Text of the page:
More memeage: In this edition, Young Geoffrey remembers his first typewriter and presumes to compare himself to the Beatles twice and William Shakespeare, once.
0. Explain yourself! In which Young Geoffrey explains the meme and his reasons for exploring it.
1. Tell us about your favorite writing project/universe that you've worked with and why.
2. How many characters do you have? Do you prefer males or females
3. How do you come up with names, for characters (and for places if you're writing about fictional places)?
4. Tell us about one of your first stories/characters!
5. By age, who is your youngest character? Oldest? How about "youngest" and "oldest" in terms of when you created them?
7. Do you listen to music while you write? What kind? Are there any songs you like to relate/apply to your characters?
8. What's your favorite genre to write? To read?
9. How do you get ideas for your characters? Describe the process of creating them.
10. What are some really weird situations your characters have been in? Everything from serious canon scenes to meme questions counts!
11. Who is your favorite character to write? Least favorite?
12. In what story did you feel you did the best job of worldbuilding? Any side-notes on it you'd like to share?
13. What's your favorite culture to write, fictional or not?
14. How do you map out locations, if needed? Do you have any to show us?
15. Midway question! Tell us about a writer you admire, whether professional or not!
16. Do you write romantic relationships? How do you do with those, and how "far" are you willing to go in your writing? ;)
17. Favorite protagonist and why!
18. Favorite antagonist and why!
19. Favorite minor that decided to shove himself into the spotlight and why!
20. What are your favorite character interactions to write?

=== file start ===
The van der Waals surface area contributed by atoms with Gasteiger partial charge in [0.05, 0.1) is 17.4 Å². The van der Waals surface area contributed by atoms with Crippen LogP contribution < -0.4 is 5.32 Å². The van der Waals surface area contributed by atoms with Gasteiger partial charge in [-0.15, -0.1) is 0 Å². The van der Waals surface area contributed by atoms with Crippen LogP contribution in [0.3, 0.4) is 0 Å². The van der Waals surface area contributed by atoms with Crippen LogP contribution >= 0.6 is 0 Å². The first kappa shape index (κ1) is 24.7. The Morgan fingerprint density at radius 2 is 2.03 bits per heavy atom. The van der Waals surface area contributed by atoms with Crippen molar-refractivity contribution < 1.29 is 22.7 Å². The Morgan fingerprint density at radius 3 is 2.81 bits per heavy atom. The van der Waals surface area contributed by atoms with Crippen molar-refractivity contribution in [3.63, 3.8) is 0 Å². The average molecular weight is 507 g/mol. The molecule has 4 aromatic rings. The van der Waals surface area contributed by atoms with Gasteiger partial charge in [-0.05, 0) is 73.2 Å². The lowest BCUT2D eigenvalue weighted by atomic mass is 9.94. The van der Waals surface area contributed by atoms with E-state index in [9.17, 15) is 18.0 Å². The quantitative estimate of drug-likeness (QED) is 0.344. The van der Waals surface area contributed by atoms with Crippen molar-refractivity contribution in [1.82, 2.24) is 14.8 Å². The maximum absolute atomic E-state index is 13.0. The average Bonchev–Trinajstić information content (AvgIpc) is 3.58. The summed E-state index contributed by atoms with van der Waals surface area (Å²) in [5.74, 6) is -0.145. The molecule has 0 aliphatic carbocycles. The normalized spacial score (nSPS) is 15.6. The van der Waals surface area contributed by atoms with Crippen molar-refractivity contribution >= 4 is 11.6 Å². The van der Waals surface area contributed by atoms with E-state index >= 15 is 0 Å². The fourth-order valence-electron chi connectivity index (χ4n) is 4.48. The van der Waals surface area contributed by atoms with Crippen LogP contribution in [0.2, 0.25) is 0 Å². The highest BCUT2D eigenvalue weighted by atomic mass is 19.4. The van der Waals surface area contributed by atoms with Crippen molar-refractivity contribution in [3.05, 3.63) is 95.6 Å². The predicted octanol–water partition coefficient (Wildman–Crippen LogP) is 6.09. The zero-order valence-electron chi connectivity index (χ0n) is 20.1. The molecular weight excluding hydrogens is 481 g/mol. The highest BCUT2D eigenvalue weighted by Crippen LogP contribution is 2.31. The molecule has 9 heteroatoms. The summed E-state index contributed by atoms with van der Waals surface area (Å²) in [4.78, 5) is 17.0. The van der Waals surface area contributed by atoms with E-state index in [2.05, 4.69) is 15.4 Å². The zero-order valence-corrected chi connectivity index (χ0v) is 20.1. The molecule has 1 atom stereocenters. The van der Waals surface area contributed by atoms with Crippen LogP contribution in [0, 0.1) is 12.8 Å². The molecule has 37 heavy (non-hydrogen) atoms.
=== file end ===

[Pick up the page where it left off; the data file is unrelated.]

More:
21. Do any of your characters have children? How well do you write them?
22. Tell us about one scene between your characters that you've never written or told anyone about before! Serious or not.
23. How long does it usually take you to complete an entire story — from planning to writing to posting (if you post your work)?
24. How willing are you to kill your characters if the plot so demands it? What's the most interesting way you've killed someone?
25. Do any of your characters have pets? Tell us about them.
26. Let's talk art! Do you draw your characters? Do others draw them? Pick one of your OCs and post your favorite picture of him!
27. Along similar lines, do appearances play a big role in your stories? Tell us about them, or if not, how you go about designing your characters.
28. Have you ever written a character with physical or mental disabilities? Describe them, and if there's nothing major to speak of, tell us a few smaller ones.
29. How often do you think about writing? Ever come across something IRL that reminds you of your story/characters?
30. Final question! Tag someone! And tell us what you like about that person as a writer and/or about one of his/her characters!
6. Where are you most comfortable writing? At what time of day? Computer or good ol' pen and paper?